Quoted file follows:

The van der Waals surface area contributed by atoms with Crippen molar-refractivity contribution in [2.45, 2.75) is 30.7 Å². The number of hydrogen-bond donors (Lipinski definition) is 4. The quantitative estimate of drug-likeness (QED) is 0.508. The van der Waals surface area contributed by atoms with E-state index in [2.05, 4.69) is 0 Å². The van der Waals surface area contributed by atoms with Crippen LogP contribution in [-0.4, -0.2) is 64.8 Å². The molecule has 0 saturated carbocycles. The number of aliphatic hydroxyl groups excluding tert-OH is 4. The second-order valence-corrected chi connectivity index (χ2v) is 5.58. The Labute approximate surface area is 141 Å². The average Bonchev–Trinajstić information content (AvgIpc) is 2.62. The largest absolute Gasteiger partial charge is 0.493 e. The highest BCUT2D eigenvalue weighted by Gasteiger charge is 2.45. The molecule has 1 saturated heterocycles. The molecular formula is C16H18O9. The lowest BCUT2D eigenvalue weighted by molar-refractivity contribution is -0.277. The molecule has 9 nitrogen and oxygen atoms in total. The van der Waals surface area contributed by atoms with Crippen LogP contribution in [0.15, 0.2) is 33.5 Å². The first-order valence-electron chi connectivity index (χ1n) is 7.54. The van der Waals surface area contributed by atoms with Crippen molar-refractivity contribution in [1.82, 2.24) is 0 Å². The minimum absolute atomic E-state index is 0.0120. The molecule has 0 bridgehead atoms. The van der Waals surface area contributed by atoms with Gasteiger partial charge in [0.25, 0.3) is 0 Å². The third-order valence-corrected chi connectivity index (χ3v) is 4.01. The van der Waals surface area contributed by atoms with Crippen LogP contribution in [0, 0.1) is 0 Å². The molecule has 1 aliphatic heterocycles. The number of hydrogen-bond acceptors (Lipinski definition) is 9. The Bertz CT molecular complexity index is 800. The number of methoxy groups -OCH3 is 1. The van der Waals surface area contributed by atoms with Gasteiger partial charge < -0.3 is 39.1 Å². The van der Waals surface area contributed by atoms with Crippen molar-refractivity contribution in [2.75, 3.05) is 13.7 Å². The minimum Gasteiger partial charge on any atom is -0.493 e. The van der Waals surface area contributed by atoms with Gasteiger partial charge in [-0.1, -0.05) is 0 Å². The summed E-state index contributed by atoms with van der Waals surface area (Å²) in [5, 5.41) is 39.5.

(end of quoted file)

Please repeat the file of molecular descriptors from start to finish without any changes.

The van der Waals surface area contributed by atoms with Crippen molar-refractivity contribution in [2.45, 2.75) is 30.7 Å². The number of hydrogen-bond donors (Lipinski definition) is 4. The quantitative estimate of drug-likeness (QED) is 0.508. The van der Waals surface area contributed by atoms with E-state index in [2.05, 4.69) is 0 Å². The van der Waals surface area contributed by atoms with Crippen LogP contribution in [-0.4, -0.2) is 64.8 Å². The molecule has 0 saturated carbocycles. The number of aliphatic hydroxyl groups excluding tert-OH is 4. The second-order valence-corrected chi connectivity index (χ2v) is 5.58. The Labute approximate surface area is 141 Å². The average Bonchev–Trinajstić information content (AvgIpc) is 2.62. The largest absolute Gasteiger partial charge is 0.493 e. The highest BCUT2D eigenvalue weighted by Gasteiger charge is 2.45. The molecule has 1 saturated heterocycles. The molecular formula is C16H18O9. The lowest BCUT2D eigenvalue weighted by molar-refractivity contribution is -0.277. The molecule has 9 nitrogen and oxygen atoms in total. The van der Waals surface area contributed by atoms with Crippen LogP contribution in [0.15, 0.2) is 33.5 Å². The first-order valence-electron chi connectivity index (χ1n) is 7.54. The van der Waals surface area contributed by atoms with Crippen molar-refractivity contribution in [1.82, 2.24) is 0 Å². The minimum absolute atomic E-state index is 0.0120. The molecule has 0 bridgehead atoms. The van der Waals surface area contributed by atoms with Gasteiger partial charge in [0.25, 0.3) is 0 Å². The third-order valence-corrected chi connectivity index (χ3v) is 4.01. The van der Waals surface area contributed by atoms with Crippen LogP contribution in [0, 0.1) is 0 Å². The molecule has 1 aliphatic heterocycles. The number of hydrogen-bond acceptors (Lipinski definition) is 9. The Bertz CT molecular complexity index is 800. The number of methoxy groups -OCH3 is 1. The van der Waals surface area contributed by atoms with Gasteiger partial charge < -0.3 is 39.1 Å². The van der Waals surface area contributed by atoms with Crippen molar-refractivity contribution in [2.75, 3.05) is 13.7 Å². The minimum Gasteiger partial charge on any atom is -0.493 e. The van der Waals surface area contributed by atoms with Gasteiger partial charge in [-0.1, -0.05) is 0 Å². The summed E-state index contributed by atoms with van der Waals surface area (Å²) in [5, 5.41) is 39.5.